Caffeine Powder: What You Need to Know

The substance made headlines after the FDA advised people not to buy it.

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Everyone knows the caffeine in a cup of coffee or tea can offer a much-needed boost of energy. But one substance takes that jolt to a scarier level. If you haven't heard of caffeine powder, it made headlines after the FDA advised people not to buy it.

The statement came in response to an Ohio teenager's death from a caffeine powder overdose in May 2014. Eighteen-year-old Logan Stiner was just days shy of graduating high school when he was found unconscious. Investigators said Stiner had toxic levels of the powder in his system which led to irregular heartbeat and seizures, USA Today reports.

Caffeine powder is sold online as a dietary supplement and should be measured with a micro-scale because the serving sizes are so small—and potent. One serving of caffeine powder is usually about one-sixteenth of a teaspoon, which contains about 250 milligrams of caffeine or the amount in a small cup of coffee, USA Today reports.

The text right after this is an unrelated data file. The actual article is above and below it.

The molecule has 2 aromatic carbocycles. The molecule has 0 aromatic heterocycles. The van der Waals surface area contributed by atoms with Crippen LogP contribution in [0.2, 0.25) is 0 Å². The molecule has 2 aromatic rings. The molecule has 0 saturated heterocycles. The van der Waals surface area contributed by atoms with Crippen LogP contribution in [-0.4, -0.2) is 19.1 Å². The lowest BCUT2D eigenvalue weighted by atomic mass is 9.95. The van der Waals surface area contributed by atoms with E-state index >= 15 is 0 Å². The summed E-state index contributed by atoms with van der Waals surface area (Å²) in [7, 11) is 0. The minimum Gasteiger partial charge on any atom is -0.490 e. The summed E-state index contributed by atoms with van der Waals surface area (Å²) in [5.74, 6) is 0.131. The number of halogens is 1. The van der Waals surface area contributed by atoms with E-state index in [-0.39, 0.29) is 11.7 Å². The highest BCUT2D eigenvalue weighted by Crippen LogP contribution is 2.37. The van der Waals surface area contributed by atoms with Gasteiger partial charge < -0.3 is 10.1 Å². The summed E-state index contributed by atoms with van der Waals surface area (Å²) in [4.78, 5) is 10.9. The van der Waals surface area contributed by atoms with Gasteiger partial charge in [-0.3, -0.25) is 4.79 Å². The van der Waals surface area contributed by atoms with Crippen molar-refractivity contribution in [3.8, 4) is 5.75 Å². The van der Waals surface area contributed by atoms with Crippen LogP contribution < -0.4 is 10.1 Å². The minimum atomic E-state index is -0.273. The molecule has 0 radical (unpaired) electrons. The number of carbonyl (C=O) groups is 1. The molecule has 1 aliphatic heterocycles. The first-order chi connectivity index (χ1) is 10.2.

But ingesting a little too much caffeine powder isn't the same as drinking one too many cups of Joe. Since it's so concentrated (it's basically pure caffeine), even amounts that look small to you could be lethal. The FDA warns that just a single teaspoon of powder contains roughly the same amount of caffeine in 28 cups of coffee. That amount can lead to an overdose, causing severe side effects like erratic heartbeat, seizures, and death. Caffeine toxicity can also cause vomiting, diarrhea, stupor, and disorientation.

The FDA monitors the market for dangerous products, including those that contain highly concentrated caffeine, and takes action when appropriate.

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